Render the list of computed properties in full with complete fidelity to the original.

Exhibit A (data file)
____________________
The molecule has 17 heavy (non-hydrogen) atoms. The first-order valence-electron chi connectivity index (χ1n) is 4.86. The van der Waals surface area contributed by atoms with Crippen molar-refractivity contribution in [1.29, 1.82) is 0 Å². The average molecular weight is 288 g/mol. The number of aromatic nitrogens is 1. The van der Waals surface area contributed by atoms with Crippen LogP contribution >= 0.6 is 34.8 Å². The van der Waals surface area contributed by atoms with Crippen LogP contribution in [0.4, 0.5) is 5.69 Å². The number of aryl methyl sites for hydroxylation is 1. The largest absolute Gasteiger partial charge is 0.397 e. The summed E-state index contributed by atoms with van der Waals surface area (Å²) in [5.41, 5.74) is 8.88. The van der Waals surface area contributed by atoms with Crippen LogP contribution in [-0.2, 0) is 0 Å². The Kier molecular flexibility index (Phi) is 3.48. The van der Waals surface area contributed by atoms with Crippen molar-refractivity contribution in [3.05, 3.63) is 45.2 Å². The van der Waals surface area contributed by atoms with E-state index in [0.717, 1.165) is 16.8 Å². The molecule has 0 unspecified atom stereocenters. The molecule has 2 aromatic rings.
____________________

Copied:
The molecule has 17 heavy (non-hydrogen) atoms. The first-order valence-electron chi connectivity index (χ1n) is 4.86. The van der Waals surface area contributed by atoms with Crippen molar-refractivity contribution in [1.29, 1.82) is 0 Å². The average molecular weight is 288 g/mol. The number of aromatic nitrogens is 1. The van der Waals surface area contributed by atoms with Crippen LogP contribution >= 0.6 is 34.8 Å². The van der Waals surface area contributed by atoms with Crippen LogP contribution in [0.4, 0.5) is 5.69 Å². The number of aryl methyl sites for hydroxylation is 1. The largest absolute Gasteiger partial charge is 0.397 e. The summed E-state index contributed by atoms with van der Waals surface area (Å²) in [5.41, 5.74) is 8.88. The van der Waals surface area contributed by atoms with Crippen LogP contribution in [-0.2, 0) is 0 Å². The Kier molecular flexibility index (Phi) is 3.48. The van der Waals surface area contributed by atoms with Crippen molar-refractivity contribution in [3.05, 3.63) is 45.2 Å². The van der Waals surface area contributed by atoms with E-state index in [0.717, 1.165) is 16.8 Å². The molecule has 0 unspecified atom stereocenters. The molecule has 2 aromatic rings.